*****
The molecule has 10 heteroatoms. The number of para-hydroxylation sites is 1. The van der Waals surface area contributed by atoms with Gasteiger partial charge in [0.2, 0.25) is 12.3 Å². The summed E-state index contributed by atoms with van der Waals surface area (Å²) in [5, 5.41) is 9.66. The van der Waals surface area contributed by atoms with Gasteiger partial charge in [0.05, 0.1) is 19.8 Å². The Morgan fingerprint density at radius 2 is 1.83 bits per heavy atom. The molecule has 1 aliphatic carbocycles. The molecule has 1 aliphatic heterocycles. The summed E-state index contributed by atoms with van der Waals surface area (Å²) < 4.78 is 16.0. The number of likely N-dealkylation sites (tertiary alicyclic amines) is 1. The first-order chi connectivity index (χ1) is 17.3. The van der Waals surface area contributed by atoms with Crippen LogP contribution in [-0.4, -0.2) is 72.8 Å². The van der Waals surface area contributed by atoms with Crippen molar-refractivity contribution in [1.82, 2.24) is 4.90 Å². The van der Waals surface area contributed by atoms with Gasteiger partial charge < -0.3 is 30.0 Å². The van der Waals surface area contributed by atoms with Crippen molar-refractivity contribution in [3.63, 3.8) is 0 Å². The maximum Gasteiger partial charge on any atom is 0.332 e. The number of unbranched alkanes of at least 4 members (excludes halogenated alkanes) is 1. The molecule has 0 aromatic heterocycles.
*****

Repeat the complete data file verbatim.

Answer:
The molecule has 10 heteroatoms. The number of para-hydroxylation sites is 1. The van der Waals surface area contributed by atoms with Gasteiger partial charge in [0.2, 0.25) is 12.3 Å². The summed E-state index contributed by atoms with van der Waals surface area (Å²) in [5, 5.41) is 9.66. The van der Waals surface area contributed by atoms with Gasteiger partial charge in [0.05, 0.1) is 19.8 Å². The Morgan fingerprint density at radius 2 is 1.83 bits per heavy atom. The molecule has 1 aliphatic carbocycles. The molecule has 1 aliphatic heterocycles. The summed E-state index contributed by atoms with van der Waals surface area (Å²) < 4.78 is 16.0. The number of likely N-dealkylation sites (tertiary alicyclic amines) is 1. The first-order chi connectivity index (χ1) is 17.3. The van der Waals surface area contributed by atoms with Crippen LogP contribution in [-0.4, -0.2) is 72.8 Å². The van der Waals surface area contributed by atoms with Crippen molar-refractivity contribution in [1.82, 2.24) is 4.90 Å². The van der Waals surface area contributed by atoms with Gasteiger partial charge < -0.3 is 30.0 Å². The van der Waals surface area contributed by atoms with Crippen molar-refractivity contribution in [3.63, 3.8) is 0 Å². The maximum Gasteiger partial charge on any atom is 0.332 e. The number of unbranched alkanes of at least 4 members (excludes halogenated alkanes) is 1. The molecule has 0 aromatic heterocycles.